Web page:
Sony Acquires Gaikai

 In Acquisition/Investment, News, Sony

Gaikai’s E3 meeting room in 2011.

JULY 2, 2012 • A month removed from the Electronic Entertainment Expo one of the bigger rumors from the show has come to pass: Sony Computer Entertainment has acquired cloud streaming service Gaikai for $380 million. With plenty of electronic devices that can benefit from Gakai’s network, the acquisition is clear win for Sony at a modest cost investment. Sony fully intends to utilize Gaikai as the foundation of its own cloud delivery service. What Sony will not state is what happens to Gaikai’s content agnostic focus, the service’s existing retail contracts to provide game demos, as well as the recently announced deal to provide the foundation for Samsung’s cloud gaming service.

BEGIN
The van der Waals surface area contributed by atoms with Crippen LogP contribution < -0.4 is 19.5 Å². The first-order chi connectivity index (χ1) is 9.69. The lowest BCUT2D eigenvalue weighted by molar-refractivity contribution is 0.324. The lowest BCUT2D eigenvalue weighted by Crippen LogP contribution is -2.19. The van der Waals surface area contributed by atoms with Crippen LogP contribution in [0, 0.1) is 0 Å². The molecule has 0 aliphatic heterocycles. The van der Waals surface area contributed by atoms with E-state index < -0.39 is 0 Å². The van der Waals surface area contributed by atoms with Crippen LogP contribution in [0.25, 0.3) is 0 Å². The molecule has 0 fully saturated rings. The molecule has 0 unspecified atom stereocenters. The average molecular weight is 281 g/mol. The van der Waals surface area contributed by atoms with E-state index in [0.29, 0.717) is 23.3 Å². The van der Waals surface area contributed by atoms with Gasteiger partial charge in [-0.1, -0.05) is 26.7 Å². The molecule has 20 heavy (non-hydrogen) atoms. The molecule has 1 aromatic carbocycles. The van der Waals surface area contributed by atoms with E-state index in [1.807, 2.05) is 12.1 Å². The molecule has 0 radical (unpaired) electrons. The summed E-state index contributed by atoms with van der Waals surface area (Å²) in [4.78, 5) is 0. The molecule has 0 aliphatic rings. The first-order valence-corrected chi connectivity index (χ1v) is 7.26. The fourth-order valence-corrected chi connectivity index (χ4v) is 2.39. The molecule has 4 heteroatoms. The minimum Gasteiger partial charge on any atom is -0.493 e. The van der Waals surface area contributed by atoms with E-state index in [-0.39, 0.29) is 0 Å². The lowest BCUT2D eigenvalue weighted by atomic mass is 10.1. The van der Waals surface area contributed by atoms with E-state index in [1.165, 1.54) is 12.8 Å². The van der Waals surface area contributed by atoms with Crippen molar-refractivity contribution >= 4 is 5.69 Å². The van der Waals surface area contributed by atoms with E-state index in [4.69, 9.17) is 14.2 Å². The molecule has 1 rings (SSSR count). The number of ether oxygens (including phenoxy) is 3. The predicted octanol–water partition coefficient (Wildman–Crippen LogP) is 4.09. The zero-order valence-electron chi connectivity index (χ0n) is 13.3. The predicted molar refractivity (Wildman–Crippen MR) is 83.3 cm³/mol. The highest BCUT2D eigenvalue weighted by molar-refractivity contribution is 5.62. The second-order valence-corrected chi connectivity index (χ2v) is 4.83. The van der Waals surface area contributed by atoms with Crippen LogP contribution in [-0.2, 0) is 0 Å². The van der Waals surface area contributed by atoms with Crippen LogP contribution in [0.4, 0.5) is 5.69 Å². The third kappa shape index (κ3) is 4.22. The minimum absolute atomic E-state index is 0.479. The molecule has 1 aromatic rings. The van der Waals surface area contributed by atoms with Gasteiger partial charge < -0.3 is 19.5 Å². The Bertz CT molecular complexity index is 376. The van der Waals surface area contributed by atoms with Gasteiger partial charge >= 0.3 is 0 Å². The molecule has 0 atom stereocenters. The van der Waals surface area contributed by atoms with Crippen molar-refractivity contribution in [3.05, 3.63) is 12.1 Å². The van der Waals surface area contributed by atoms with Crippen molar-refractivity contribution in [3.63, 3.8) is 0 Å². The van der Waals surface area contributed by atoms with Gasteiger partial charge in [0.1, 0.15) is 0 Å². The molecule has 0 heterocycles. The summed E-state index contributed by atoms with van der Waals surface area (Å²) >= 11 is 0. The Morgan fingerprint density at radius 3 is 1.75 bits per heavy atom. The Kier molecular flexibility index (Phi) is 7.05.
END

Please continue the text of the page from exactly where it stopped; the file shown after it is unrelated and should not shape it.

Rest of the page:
Impact: This is a major deal because it shows Sony’s long term commitment to the games business. The thing about services like Gaikai and OnLive is you still need a screen.  In the case of Gaikai, the service was also about driving users to buy a full version of the product for their specific hardware device.  So in this case Sony is a good fit because they have multiple hardware devices and a service like Gaikai can help tie them together and also bring in users to the PlayStation brand that do not own a Sony hardware device. However this does not necessarily mean Sony’s competitors will rush to acquire the OnLive streaming service, which is focused on delivering content to PCs or a proprietary device connected to TVs. Microsoft already has its Azure cloud computing platform that is reportedly being considered for use in Xbox hardware, and Nintendo has not been strongly focused on the cross platform issue which is a big reason for Sony’s purchase of Gaikai. As for Gaikai’s existing business, certainly there is the potential for Sony to treat it as a new revenue center, regardless how big or small, where third parties can advertise games paying Sony for bandwidth time using Gaikai’s exact model. Whether Sony chooses to pursue that or not, adding Gaikai to the PlayStation brand certainly gives Sony a robust upgrade in cloud infrastructure that could be very valuable now and down to road.  Overall, DFC sees this as a purchase about planning for the future.

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